BERLIN (AP) — Hertha Berlin presented Bruno Labbadia as coach on Monday despite not knowing when the 54-year-old German can lead a normal training session or when his first game can be played.
The Bundesliga, like other major soccer leagues around Europe, has been suspended indefinitely because of the coronavirus pandemic.
“The plan is to prepare the team as well as possible for Day X,” Labbadia said.
Amid the shutdown, Hertha took the opportunity for another change to address the chaos caused by the previous three coaches. The club is hoping Labbadia can bring some order to the team once, or even if, the league resumes.
With a $250 million investment from new backer Lars Windhorst, Hertha has ambitions of soon challenging for the Bundesliga title. But first it must focus on avoiding relegation.
Hertha is six points above the relegation zone in the 18-team division with nine games of the season remaining.
“Before we think of the future, we have to deal with reality,” Hertha general manager Michael Preetz said. “Of course it’s still our ambition to move further forward. Bruno is sitting here because he also likes to orient himself toward the upper part of the standings.”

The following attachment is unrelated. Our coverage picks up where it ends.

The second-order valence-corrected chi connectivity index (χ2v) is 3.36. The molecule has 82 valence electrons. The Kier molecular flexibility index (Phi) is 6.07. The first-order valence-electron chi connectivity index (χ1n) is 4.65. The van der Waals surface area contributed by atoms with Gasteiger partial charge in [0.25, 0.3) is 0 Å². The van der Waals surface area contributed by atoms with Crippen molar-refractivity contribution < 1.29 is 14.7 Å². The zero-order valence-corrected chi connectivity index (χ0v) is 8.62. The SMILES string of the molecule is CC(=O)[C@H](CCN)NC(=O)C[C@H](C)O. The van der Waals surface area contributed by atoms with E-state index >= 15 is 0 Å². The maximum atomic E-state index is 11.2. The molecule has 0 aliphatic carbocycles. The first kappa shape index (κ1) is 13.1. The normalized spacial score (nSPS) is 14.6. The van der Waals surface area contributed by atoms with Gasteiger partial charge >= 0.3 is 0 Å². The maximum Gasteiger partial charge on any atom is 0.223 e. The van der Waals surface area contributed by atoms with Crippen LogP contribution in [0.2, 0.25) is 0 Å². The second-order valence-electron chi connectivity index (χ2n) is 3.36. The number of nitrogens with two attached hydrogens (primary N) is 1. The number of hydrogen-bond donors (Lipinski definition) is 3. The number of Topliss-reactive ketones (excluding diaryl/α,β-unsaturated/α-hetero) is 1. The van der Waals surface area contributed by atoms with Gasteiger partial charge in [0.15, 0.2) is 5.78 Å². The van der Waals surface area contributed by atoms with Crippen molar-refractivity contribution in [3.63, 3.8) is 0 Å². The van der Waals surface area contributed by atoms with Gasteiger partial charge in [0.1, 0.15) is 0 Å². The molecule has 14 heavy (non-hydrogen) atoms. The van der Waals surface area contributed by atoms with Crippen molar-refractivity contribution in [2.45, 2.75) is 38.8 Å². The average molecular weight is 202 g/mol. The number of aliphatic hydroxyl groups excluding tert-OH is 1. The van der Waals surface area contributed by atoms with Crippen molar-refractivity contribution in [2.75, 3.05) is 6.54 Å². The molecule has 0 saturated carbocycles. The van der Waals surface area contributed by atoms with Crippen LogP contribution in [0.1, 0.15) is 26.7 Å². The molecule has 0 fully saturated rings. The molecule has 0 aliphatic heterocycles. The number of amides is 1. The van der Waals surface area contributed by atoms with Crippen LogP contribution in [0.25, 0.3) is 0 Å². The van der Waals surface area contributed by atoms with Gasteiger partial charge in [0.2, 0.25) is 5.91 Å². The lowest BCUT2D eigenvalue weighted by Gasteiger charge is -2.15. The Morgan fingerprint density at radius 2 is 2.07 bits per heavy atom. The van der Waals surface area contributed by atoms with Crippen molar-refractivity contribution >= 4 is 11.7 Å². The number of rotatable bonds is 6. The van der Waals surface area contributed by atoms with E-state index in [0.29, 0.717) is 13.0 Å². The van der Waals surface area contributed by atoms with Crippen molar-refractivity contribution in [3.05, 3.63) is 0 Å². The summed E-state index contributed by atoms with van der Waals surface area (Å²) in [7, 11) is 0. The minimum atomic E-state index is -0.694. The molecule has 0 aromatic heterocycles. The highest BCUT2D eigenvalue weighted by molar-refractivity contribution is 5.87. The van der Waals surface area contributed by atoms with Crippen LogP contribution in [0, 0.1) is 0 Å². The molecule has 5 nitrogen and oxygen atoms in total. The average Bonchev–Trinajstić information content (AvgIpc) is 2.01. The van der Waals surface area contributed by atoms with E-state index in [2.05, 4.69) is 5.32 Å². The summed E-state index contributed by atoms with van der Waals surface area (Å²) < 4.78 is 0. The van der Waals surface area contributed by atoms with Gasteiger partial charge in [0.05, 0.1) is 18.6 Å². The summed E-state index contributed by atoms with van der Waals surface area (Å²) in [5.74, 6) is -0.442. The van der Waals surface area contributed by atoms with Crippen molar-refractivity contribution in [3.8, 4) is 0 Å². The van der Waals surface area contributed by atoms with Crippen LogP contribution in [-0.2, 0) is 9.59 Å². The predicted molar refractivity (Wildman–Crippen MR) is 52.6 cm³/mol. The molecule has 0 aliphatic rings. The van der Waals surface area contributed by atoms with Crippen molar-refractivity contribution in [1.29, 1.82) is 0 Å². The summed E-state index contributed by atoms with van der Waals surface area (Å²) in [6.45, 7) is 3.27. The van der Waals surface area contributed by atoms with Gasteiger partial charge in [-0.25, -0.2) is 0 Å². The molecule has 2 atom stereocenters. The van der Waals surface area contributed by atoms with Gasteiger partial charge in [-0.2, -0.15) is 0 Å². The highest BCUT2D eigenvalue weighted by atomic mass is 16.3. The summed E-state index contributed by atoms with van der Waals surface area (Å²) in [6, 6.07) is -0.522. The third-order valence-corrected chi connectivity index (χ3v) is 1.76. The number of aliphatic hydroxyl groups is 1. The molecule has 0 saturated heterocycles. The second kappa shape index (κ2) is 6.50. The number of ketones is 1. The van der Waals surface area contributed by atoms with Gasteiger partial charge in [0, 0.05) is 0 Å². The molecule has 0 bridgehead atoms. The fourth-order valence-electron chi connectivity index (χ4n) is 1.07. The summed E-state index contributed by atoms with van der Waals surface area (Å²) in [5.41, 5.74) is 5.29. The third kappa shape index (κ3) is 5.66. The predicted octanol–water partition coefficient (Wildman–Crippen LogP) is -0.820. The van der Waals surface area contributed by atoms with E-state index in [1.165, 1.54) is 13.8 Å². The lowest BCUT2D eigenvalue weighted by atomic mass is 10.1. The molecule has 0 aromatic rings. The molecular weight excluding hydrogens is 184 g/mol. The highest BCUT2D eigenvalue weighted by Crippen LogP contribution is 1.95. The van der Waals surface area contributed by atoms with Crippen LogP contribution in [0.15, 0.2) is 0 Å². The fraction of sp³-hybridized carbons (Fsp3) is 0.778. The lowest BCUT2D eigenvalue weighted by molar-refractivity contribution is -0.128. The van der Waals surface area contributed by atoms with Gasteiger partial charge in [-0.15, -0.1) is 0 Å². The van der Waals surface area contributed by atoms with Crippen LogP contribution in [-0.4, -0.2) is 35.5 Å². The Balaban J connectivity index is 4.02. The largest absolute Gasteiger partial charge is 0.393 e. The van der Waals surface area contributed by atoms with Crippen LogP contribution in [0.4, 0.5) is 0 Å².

Preetz said the club decided to change coaches so Labbadia would have time to get to know the players and have some input on decisions ahead of next season.
Predecessor Alexander Nouri had been in charge for only four games after taking over in February from Germany great Jürgen Klinsmann, who left Hertha in chaos when he abruptly quit after nine league games.
Former youth coach Ante Covic had been in charge at the start of the season.
Preetz said Labbadia had offered to forgo “a large part” of his salary “until we can play soccer again” to help Hertha get through the coronavirus crisis.
Labbadia had been out of work since leaving Wolfsburg at the end of last season. He led the Volkswagen-backed club to European qualification but had a frosty relationship with sporting director Jörg Schmadtke.
“I didn’t need the break,” said Labbadia, who also previously coached Stuttgart, Hamburger SV, Bayer Leverkusen, Greuther Fürth and Darmstadt.
Labbadia said the players were training Monday in groups of two, focused on ball-recovery, but that he planned to introduce his game plan later by dividing them into groups of three.
“I’ll be happy if in three months you say, ‘Great, I see what he wants.’ Then we’ll have had a good start,” Labbadia said of establishing his ideas.
The Bundesliga plans to resume play without fans some time in May, but health authorities and local politicians will decide if that’s possible depending on how Germany copes with the pandemic in the meantime.
As of Monday, the country had more than 125,000 confirmed cased of COVID-19, with 3,022 deaths attributed to the disease, according to Johns Hopkins University.
“We agree with the political situation — first health, then the resumption of the game,” Preetz said. “We hope we can finish the season by June 30.”
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